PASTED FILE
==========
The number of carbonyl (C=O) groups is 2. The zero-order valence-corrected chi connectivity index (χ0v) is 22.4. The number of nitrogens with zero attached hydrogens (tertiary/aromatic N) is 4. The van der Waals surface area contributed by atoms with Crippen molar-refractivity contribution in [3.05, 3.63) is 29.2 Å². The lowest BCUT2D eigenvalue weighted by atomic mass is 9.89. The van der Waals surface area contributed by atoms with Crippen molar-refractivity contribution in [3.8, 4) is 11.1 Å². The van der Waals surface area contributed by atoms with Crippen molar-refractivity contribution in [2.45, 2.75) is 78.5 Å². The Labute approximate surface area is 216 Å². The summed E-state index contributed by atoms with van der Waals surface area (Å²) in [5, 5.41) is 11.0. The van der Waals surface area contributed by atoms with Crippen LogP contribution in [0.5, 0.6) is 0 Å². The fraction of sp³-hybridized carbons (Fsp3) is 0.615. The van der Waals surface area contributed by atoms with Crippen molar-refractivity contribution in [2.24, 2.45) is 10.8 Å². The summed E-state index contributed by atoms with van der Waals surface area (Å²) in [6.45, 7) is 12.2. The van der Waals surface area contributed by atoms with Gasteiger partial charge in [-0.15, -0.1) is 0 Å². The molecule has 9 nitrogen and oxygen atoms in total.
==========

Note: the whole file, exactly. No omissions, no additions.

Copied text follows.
The number of carbonyl (C=O) groups is 2. The zero-order valence-corrected chi connectivity index (χ0v) is 22.4. The number of nitrogens with zero attached hydrogens (tertiary/aromatic N) is 4. The van der Waals surface area contributed by atoms with Crippen molar-refractivity contribution in [3.05, 3.63) is 29.2 Å². The lowest BCUT2D eigenvalue weighted by atomic mass is 9.89. The van der Waals surface area contributed by atoms with Crippen molar-refractivity contribution in [3.8, 4) is 11.1 Å². The van der Waals surface area contributed by atoms with Crippen molar-refractivity contribution in [2.45, 2.75) is 78.5 Å². The Labute approximate surface area is 216 Å². The summed E-state index contributed by atoms with van der Waals surface area (Å²) in [5, 5.41) is 11.0. The van der Waals surface area contributed by atoms with Crippen LogP contribution in [0.5, 0.6) is 0 Å². The fraction of sp³-hybridized carbons (Fsp3) is 0.615. The van der Waals surface area contributed by atoms with Crippen molar-refractivity contribution in [2.24, 2.45) is 10.8 Å². The summed E-state index contributed by atoms with van der Waals surface area (Å²) in [6.45, 7) is 12.2. The van der Waals surface area contributed by atoms with Gasteiger partial charge in [-0.15, -0.1) is 0 Å². The molecule has 9 nitrogen and oxygen atoms in total.